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The Effect of Perceived Risks on the Demand for Vaccination: Results from a Discrete Choice Experiment

  • Md Z. Sadique ,

    zia.sadique@lshtm.ac.uk

    Affiliation Department of Health Services Research and Policy, London School of Hygiene & Tropical Medicine, London, United Kingdom

  • Nancy Devlin,

    Affiliations Office of Health Economics, London, United Kingdom, City Health Economics Centre, City University, London, United Kingdom

  • William J. Edmunds,

    Affiliations City Health Economics Centre, City University, London, United Kingdom, Department of Infectious Disease Epidemiology, London School of Hygiene & Tropical Medicine, London, United Kingdom

  • David Parkin

    Affiliations City Health Economics Centre, City University, London, United Kingdom, NHS South East Coast, Surrey, United Kingdom

The Effect of Perceived Risks on the Demand for Vaccination: Results from a Discrete Choice Experiment

  • Md Z. Sadique, 
  • Nancy Devlin, 
  • William J. Edmunds, 
  • David Parkin
PLOS
x

Abstract

The demand for vaccination against infectious diseases involves a choice between vaccinating and not vaccinating, in which there is a trade-off between the benefits and costs of each option. The aim of this paper is to investigate these trade-offs and to estimate how the perceived prevalence and severity of both the disease against which the vaccine is given and any vaccine associated adverse events (VAAE) might affect demand. A Discrete Choice Experiment (DCE) was used to elicit stated preferences from a representative sample of 369 UK mothers of children below 5 years of age, for three hypothetical vaccines. Cost was included as an attribute, which enabled estimation of the willingness to pay for different vaccines having differing levels of the probability of occurrence and severity of both the infection and VAAE. The results suggest that the severity of the health effects associated with both the diseases and VAAEs exert an important influence on the demand for vaccination, whereas the probability of these events occurring was not a significant predictor. This has important implications for public health policy, which has tended to focus on the probability of these health effects as the main influence on decision making. Our results also suggest that anticipated regrets about the consequences of making the wrong decision also exert an influence on demand.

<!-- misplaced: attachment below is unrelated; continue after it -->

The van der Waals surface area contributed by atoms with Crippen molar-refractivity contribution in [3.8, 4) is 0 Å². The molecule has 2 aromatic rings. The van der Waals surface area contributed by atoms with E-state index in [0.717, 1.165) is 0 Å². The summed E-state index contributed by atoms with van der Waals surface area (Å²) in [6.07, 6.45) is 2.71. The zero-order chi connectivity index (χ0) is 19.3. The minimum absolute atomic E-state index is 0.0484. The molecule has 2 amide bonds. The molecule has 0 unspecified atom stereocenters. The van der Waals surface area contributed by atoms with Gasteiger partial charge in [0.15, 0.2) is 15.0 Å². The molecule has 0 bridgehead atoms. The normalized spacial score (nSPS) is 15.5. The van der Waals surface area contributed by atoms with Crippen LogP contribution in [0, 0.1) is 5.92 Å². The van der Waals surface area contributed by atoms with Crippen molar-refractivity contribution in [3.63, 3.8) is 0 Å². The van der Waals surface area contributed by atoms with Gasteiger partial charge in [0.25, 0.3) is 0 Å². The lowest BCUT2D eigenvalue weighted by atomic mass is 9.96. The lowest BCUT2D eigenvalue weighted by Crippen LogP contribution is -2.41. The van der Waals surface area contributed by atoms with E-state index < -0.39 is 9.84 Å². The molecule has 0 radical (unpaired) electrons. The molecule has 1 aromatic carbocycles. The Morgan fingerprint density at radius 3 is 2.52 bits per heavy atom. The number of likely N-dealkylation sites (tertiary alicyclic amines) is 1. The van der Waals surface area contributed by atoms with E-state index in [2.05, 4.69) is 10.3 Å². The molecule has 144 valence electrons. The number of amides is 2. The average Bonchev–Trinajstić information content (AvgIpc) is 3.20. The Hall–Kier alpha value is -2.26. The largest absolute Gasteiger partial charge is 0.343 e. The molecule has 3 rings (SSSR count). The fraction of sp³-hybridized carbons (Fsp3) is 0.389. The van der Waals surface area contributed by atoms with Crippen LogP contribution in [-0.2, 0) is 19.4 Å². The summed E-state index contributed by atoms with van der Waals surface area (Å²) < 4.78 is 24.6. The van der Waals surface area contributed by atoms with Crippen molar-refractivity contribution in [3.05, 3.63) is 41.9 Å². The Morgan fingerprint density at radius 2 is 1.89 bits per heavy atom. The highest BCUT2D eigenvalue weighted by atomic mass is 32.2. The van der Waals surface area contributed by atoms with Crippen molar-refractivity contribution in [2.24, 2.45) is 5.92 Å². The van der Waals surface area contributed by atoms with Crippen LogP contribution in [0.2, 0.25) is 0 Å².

Introduction

Vaccination programmes have succeeded in reducing the adverse health effects of many diseases. However, in recent years people have become increasingly aware of the possible adverse side effects of vaccines. Declining vaccine uptake rates have been observed in many developed countries, leading to concern that epidemics may re-emerge. Policy makers are therefore interested in understanding the factors associated with acceptance of vaccination. Understanding the determinants of demand can help to improve predictions of vaccine uptake rates, identify effective policy interventions to increase demand and facilitate the economic evaluation of policy measures.

In choosing whether or not to vaccinate, people are affected by perceived risks, by which we mean exposure to a factor that may lead to impairment in their health. These risks comprise two elements: the probability of an undesired outcome, impaired health, and the magnitude of that outcome, the extent to which health is impaired. Both of these elements are relevant to both of the alternatives in a choice about vaccination – to vaccinate or not to vaccinate. For example, there is a probability of disease if the choice is to remain unvaccinated. A greater perceived probability of infection is likely to have a positive effect on the demand for vaccination against it. But there is also a probability of vaccine associated adverse events (VAAE), which will have a negative effect on vaccine demand. The nature of the overall risks may be quite different for different common infectious diseases. The probability of VAAE may be small, but the effects may be, or perceived to be, severe and permanent. The probability of infection if unvaccinated may be much higher, but the impact of the resulting disease may be, or perceived to be, temporary and minor.

Empirical analyses of the demand for vaccination have generally relied on observed real-world choices in the light of actual risks that were known by experts when those choices were made [1]. However it is possible that the risks actually being considered by people making these choices may differ from the real risks, reflecting the fact that they may gather information from various informal and formal sources of varying accuracy and relevance. In such circumstances, stated preference techniques for eliciting preferences have an advantage, since they allow the investigation of variables that are not observable from real-world data but may be influential in decision making.

This paper reports on a Discrete Choice Experiment (DCE) undertaken to investigate these issues, based on choices by mothers about three vaccines that might be given to their children. The DCE method is based on the premise that how people value a good or service can be evaluated by examining the nature and level of the attributes that the good or service has [2][5].

Theoretical Considerations